WASHINGTON, D.C. -- In the second quarter of 2016, the uninsured rate among all U.S. adults remains at the trend low of 11.0% reached in the first quarter of this year. This is down from 11.9% in the fourth quarter of 2015, which was prior to when health plans purchased through government exchanges during the most recent open enrollment period took effect in early 2016.
The rate has declined 6.1 percentage points since the fourth quarter of 2013, right before the key provision of the Affordable Care Act took effect, requiring Americans to carry health insurance in early 2014.
Results for the second quarter are based on approximately 46,000 interviews with U.S. adults aged 18 and older from April 1 to June 30, 2016, conducted as part of the Gallup-Healthways Well-Being Index. Gallup and Healthways ask 500 U.S. adults each day whether they have health insurance, which, on an aggregated basis, allows for precise and ongoing measurement of the percentage of Americans with and without health insurance.
Greatest Decline in Uninsured Rate Among Low-Income Households, Minorities
Across income groups, the uninsured rate has declined the most among those living in households making less than $36,000 annually. In the fourth quarter of 2013, 30.7% of these individuals were uninsured, compared with 20.4% of in the second quarter of 2016. This 10.3-percentage-point decline among low-income households contrasts with less than three-point declines among higher-income households.
The uninsured rate has also declined precipitously among Hispanics and blacks since the fourth quarter of 2013. In the fourth quarter of 2013, 38.7% of Hispanics were uninsured, compared with 27.8% in the second quarter of 2016, a 10.9-percentage-point decline. The uninsured rate among blacks has declined by 8.6 points since the fourth quarter of 2013, from 20.9% in the fourth quarter of 2013 to 12.3% in the second quarter of 2016.
Among Those 18 to 64, Self-Paid Plans Have Seen Greatest Change Since 2013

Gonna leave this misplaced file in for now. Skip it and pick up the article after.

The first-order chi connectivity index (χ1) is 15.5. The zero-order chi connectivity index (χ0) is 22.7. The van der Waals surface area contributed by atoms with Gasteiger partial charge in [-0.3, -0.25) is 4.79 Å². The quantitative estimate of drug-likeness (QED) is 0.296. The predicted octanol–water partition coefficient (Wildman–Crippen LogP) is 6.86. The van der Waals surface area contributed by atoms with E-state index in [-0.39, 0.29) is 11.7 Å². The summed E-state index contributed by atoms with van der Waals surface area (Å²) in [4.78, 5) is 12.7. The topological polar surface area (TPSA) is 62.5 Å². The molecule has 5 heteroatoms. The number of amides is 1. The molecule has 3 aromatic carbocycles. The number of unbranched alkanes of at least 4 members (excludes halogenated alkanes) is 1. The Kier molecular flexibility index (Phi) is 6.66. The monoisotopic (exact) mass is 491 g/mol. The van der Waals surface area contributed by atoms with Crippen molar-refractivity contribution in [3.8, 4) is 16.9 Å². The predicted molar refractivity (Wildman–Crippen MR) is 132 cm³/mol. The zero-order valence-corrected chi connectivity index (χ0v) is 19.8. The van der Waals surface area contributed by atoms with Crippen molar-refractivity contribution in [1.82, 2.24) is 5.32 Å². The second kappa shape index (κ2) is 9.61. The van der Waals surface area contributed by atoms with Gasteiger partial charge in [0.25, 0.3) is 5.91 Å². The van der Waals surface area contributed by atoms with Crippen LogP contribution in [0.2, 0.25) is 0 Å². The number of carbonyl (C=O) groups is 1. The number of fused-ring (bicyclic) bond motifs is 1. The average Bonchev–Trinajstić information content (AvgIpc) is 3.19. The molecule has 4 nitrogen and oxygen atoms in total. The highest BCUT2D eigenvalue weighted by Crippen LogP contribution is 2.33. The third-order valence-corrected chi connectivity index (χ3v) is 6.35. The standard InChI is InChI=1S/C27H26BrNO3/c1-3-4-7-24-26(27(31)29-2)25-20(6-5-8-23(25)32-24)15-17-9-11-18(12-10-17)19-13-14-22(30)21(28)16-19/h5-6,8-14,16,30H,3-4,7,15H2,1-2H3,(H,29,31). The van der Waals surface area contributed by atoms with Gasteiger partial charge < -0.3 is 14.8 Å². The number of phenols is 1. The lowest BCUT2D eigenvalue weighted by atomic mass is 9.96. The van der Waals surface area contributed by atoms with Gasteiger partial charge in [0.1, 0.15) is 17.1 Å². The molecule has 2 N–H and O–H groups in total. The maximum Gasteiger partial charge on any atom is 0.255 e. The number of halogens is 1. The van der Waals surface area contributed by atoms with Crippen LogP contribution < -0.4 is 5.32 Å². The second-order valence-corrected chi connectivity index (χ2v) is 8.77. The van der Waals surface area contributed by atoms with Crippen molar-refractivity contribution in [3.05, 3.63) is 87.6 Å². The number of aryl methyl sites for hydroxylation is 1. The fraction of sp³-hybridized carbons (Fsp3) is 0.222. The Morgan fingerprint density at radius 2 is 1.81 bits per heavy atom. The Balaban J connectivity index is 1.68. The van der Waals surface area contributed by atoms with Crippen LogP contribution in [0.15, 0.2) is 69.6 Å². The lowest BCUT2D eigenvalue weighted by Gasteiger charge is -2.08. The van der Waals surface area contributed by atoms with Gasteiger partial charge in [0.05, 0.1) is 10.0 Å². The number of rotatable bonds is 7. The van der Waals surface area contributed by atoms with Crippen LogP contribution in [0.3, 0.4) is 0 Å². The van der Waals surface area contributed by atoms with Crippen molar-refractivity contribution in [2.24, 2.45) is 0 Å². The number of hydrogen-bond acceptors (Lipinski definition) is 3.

To assess changes in the type of insurance coverage people have, Gallup and Healthways focus on adults aged 18 to 64, because nearly all Americans aged 65 and older have Medicare. Since the fourth quarter of 2013, the percentage reporting they have a plan fully paid for by themselves or a family member has changed the most. In the final quarter of 2013, 17.6% of all U.S. adults were insured through these individually purchased health insurance plans, compared with 21.8% in the second quarter of 2016, a 4.2-point increase.
Gallup and Healthways began asking Americans about the source of their health insurance using the current question wording in August 2013, in anticipation of shifts in how people would receive their health insurance after the Affordable Care Act. Respondents are asked, "Is your primary health insurance coverage through a current or former employer, a union, Medicare, Medicaid, military or veteran's coverage, or a plan fully paid for by you or a family member?" Respondents are also asked if they have secondary health insurance coverage and, if so, what type of coverage it is. The results reported here are a combined estimate of primary and secondary insurance types.
The uninsured rate has been dropping fairly consistently on a quarterly basis since the ACA provision requiring U.S. adults to obtain health insurance took effect in 2013. The greatest change occurred early on in that period. While the rate was steady in the second quarter of 2016, it held at the trend low first reached in the first quarter. The stabilization of the rate is to be expected, given that the latest open enrollment period concluded on Jan. 31, 2016, and for the same reason, Gallup and Healthways anticipate little change in the uninsured rate for the remainder of 2016.
Results are based on telephone interviews conducted April 1-June 30, 2016, as part of the Gallup-Healthways Well-Being Index survey, with a random sample of 46,060 adults, aged 18 and older, living in all 50 U.S. states and the District of Columbia. For results based on the total sample of national adults, the margin of sampling error is ±1 percentage point at the 95% confidence level. Each quarter dating to Quarter 1, 2014, has approximately 44,000 respondents. Each quarter from 2008 through 2013 has approximately 88,000 respondents.
Each sample of national adults includes a minimum quota of 60% cellphone respondents and 40% landline respondents, with additional minimum quotas by time zone within region. Landline and cellular telephone numbers are selected using random-digit-dial methods.
Learn more about how the Gallup-Healthways Well-Being Index works.